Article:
MPH: Ferrari knows where its car is failing – but can't fix it


Ferrari is edging the fight for second-best on Saturday due to Charles Leclerc's heroics, but loses out as the weekend progresses

Charles Leclerc 2 Ferrari 2023 Saudi Arabian GP

Leclerc's qualifying heroics are masking inherent flaws in '23 Ferrari


Ferrari was clearly only the fourth-best car on race day in Jeddah last week. But in qualifying it was second only to the dominant Red Bull (disguised by Charles Leclerc’s grid penalty). The gap between second and fourth fastest car – between Aston Martin, Mercedes and Ferrari – is currently small. From an admittedly small sample of two races, the Aston looks the best of that group on race days, the Ferrari with the edge in qualifying. But perhaps that latter is just a function of the acrobatics conjured by Leclerc over a qualifying lap.

So, where is Ferrari really at? Obviously a long way behind Red Bull, but then so is everyone. There is a lack of front end grip in the car which can be minimised on new tyres over a single lap, but which imposes a heavy toll on race day. There are upgrades on the way, but they won’t be in time for Melbourne next weekend.

On race day in Jeddah, the front tyre usage was the dominant problem, as Carlos Sainz articulated, “We still ‘deg’ more than the Mercs, we still deg more than the Astons, we still lack a bit of race pace. It’s tyre deg, balance, dirty air when following, we just struggle a bit. If we already overheat the tyres in clean air, imagine following. We just eat them alive and we need clean air to produce some kind of decent lap time.

Carlos Sainz Ferrari 2023 Saudi Arabian GP

Sainz spoke of difficulty of fighting tyre wear


“On the hards, I was pushing flat-out, Charles was pushing flat-out behind me and we just couldn’t keep up [with the Mercs]. I think this is just the true picture. The Merc and the Aston had maybe two- or three-tenths on us today but the Red Bull, at beginning of the stints, they have a second like in qualifying and then it opens up even more even on a good tarmac like here.”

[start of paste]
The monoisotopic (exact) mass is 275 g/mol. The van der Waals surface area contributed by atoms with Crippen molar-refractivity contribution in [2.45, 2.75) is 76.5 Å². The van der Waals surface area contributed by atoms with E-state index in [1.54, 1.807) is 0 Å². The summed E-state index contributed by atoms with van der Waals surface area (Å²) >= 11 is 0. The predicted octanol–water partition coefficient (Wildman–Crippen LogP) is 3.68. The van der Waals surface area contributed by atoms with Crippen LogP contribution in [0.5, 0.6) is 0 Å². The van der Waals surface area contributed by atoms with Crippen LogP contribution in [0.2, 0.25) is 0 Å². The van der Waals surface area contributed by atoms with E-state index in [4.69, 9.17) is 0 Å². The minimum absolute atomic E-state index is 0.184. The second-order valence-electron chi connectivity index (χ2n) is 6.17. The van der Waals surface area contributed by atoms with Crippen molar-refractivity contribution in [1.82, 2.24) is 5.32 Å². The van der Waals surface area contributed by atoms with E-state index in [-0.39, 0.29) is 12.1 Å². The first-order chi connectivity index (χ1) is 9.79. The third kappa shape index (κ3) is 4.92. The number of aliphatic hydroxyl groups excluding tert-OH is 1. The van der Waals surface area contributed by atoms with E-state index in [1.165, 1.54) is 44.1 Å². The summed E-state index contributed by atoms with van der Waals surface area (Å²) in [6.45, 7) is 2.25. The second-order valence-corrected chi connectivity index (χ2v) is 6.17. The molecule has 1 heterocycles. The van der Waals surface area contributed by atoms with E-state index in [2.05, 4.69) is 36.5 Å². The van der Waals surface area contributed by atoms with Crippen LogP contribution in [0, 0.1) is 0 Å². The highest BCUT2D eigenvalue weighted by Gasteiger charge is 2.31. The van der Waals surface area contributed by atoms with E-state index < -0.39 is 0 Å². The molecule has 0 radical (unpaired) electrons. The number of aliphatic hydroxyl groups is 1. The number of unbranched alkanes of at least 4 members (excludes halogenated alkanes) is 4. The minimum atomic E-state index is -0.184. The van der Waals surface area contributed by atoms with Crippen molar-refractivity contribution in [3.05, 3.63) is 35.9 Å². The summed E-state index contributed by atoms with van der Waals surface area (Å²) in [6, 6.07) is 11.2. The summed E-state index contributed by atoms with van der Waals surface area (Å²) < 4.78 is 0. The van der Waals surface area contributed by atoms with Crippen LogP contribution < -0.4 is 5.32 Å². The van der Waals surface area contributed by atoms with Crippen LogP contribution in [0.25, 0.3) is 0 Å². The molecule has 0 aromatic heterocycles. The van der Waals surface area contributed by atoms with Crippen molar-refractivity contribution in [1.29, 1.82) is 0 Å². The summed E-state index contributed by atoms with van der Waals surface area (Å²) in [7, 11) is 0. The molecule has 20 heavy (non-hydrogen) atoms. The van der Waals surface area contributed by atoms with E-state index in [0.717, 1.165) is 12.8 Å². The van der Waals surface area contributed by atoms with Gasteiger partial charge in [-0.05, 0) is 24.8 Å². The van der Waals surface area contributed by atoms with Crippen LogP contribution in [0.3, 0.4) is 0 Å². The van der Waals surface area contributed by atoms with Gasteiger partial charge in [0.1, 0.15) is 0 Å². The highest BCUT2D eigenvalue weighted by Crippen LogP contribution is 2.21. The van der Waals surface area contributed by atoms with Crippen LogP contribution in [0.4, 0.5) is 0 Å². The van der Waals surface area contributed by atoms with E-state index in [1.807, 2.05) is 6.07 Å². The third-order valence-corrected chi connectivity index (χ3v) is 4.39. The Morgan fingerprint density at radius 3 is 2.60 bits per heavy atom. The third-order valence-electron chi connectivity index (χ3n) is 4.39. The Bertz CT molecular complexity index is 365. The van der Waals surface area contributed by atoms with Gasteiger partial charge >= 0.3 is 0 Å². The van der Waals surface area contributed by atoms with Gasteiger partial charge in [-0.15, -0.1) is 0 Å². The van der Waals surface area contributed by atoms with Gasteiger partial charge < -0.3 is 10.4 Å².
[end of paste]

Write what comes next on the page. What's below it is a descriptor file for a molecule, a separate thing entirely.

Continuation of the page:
In the 28 laps between the re-set of the safety car and the chequered flag, Sergio Perez, in his fight with team-mate Max Verstappen, pulled out half-a-minute on the Ferraris – an average of 1.1sec per lap – which were flat-out in trying to catch Hamilton’s Mercedes ahead.

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Yet in qualifying Leclerc got to within 0.155sec of Perez’s pole position time (closer than anyone else, but with a 10-place grid drop for component changes). Sure, some of that will have been the aforementioned masking of the basic lack of grip by brand new tyres. But not to the tune of 0.85sec (the difference between how far off it was in the race and in qualifying). Some of it has got to be Leclerc himself, at least when measured against Perez (given that Verstappen went out in Q2 with his driveshaft failure).

Looking at the respective final Q3 laps of Perez and Leclerc paints an illuminating picture. When compared to the Mercedes-engined cars, the Red Bull is clearly longer-geared. But the Ferrari has very similar gearing to the Red Bull – in top gear at least. Leclerc is still up-changing earlier (as was the case last year also) suggesting that the Ferrari’s lower gears may be lower (ie, numerically higher).

Charles Leclerc Ferrari 2023 Saudi Arabian GP

Leclerc’s best efforts cannot make up for the Scuderia’s lack of front-end grip

Grand Prix Photo